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      Systematic review with meta-analysis of the accuracy of diagnostic tests for COVID-19

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          • RT-PCR followed by CT shows high sensitivity for detecting COVID-19
          • Immunological tests should use a combination of IgG and IgM
          • The genes E and RdRp present high analytical sensitivity to detect the virus
          • Assays for molecular diagnosis should employ two-target systems
          • Studies of diagnostic tests for COVID-19 are of moderate methodological quality



          . To collate the evidence on the accuracy parameters of all available diagnostic methods for detecting SARS-CoV-2.


          . A systematic review with meta-analysis was performed. Searches were conducted in Pubmed and Scopus (April 2020). Studies reporting data on sensitivity or specificity of diagnostic tests for COVID-19 using any human biological sample were included.


          . Sixteen studies were evaluated. Meta-analysis showed that computed tomography has high sensitivity (91.9% [89.8–93.7%]), but low specificity (25.1% [21.0–29.5%]). The combination of IgM and IgG antibodies demonstrated promising results for both parameters (84.5% [82.2%-86.6%]; 91.6% [86.0%-95.4%], respectively). For RT-PCR tests, rectal stools/swab, urine, and plasma were less sensitive while sputum (97.2% [90.3–99.7%]) presented higher sensitivity for detecting the virus.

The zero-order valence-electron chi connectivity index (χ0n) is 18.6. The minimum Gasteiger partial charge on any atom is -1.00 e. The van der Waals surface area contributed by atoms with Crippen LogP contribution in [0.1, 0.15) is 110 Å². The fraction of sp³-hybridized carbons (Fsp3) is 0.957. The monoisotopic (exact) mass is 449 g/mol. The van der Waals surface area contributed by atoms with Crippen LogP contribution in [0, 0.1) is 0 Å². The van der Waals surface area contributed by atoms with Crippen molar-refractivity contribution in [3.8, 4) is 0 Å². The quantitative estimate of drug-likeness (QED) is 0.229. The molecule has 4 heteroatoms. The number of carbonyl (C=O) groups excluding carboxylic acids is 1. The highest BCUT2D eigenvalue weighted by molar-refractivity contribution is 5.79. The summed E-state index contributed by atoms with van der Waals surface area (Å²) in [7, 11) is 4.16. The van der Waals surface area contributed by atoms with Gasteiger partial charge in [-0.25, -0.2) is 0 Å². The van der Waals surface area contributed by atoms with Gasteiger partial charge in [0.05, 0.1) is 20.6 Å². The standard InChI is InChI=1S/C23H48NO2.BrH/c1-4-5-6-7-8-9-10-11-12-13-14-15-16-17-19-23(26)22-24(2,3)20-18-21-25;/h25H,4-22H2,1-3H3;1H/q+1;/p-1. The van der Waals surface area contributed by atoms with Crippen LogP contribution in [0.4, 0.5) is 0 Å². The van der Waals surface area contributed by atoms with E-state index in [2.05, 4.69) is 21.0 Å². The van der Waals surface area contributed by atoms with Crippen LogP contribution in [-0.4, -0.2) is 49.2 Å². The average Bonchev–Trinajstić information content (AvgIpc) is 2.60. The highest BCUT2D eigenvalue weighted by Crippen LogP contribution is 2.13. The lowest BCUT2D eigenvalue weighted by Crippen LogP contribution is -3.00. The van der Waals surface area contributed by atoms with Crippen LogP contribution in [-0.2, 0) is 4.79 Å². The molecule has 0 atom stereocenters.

. RT-PCR remains the gold standard for the diagnosis of COVID-19 in sputum samples. However, the combination of different diagnostic tests is highly recommended to achieve adequate sensitivity and specificity.

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          Most cited references 8

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          Performance of VivaDiag COVID‐19 IgM/IgG Rapid Test is inadequate for diagnosis of COVID‐19 in acute patients referring to emergency room department